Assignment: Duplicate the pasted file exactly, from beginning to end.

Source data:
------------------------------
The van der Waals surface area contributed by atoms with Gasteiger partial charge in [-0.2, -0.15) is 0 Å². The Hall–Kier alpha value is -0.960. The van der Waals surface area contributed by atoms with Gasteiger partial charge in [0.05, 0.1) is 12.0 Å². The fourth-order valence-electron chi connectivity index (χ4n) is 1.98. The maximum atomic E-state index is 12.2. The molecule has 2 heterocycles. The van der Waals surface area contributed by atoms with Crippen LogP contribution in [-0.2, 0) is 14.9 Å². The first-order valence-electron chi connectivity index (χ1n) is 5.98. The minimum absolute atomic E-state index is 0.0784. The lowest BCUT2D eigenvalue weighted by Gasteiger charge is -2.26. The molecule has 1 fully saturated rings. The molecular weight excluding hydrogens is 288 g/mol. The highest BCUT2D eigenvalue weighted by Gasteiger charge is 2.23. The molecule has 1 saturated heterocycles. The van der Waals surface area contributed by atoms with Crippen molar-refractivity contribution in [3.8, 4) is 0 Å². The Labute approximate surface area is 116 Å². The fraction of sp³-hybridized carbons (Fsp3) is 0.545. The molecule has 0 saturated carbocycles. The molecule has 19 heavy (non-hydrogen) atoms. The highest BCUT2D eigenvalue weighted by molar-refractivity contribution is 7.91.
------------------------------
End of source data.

The van der Waals surface area contributed by atoms with Gasteiger partial charge in [-0.2, -0.15) is 0 Å². The Hall–Kier alpha value is -0.960. The van der Waals surface area contributed by atoms with Gasteiger partial charge in [0.05, 0.1) is 12.0 Å². The fourth-order valence-electron chi connectivity index (χ4n) is 1.98. The maximum atomic E-state index is 12.2. The molecule has 2 heterocycles. The van der Waals surface area contributed by atoms with Crippen LogP contribution in [-0.2, 0) is 14.9 Å². The first-order valence-electron chi connectivity index (χ1n) is 5.98. The minimum absolute atomic E-state index is 0.0784. The lowest BCUT2D eigenvalue weighted by Gasteiger charge is -2.26. The molecule has 1 fully saturated rings. The molecular weight excluding hydrogens is 288 g/mol. The highest BCUT2D eigenvalue weighted by Gasteiger charge is 2.23. The molecule has 1 saturated heterocycles. The van der Waals surface area contributed by atoms with Crippen molar-refractivity contribution in [3.8, 4) is 0 Å². The Labute approximate surface area is 116 Å². The fraction of sp³-hybridized carbons (Fsp3) is 0.545. The molecule has 0 saturated carbocycles. The molecule has 19 heavy (non-hydrogen) atoms. The highest BCUT2D eigenvalue weighted by molar-refractivity contribution is 7.91.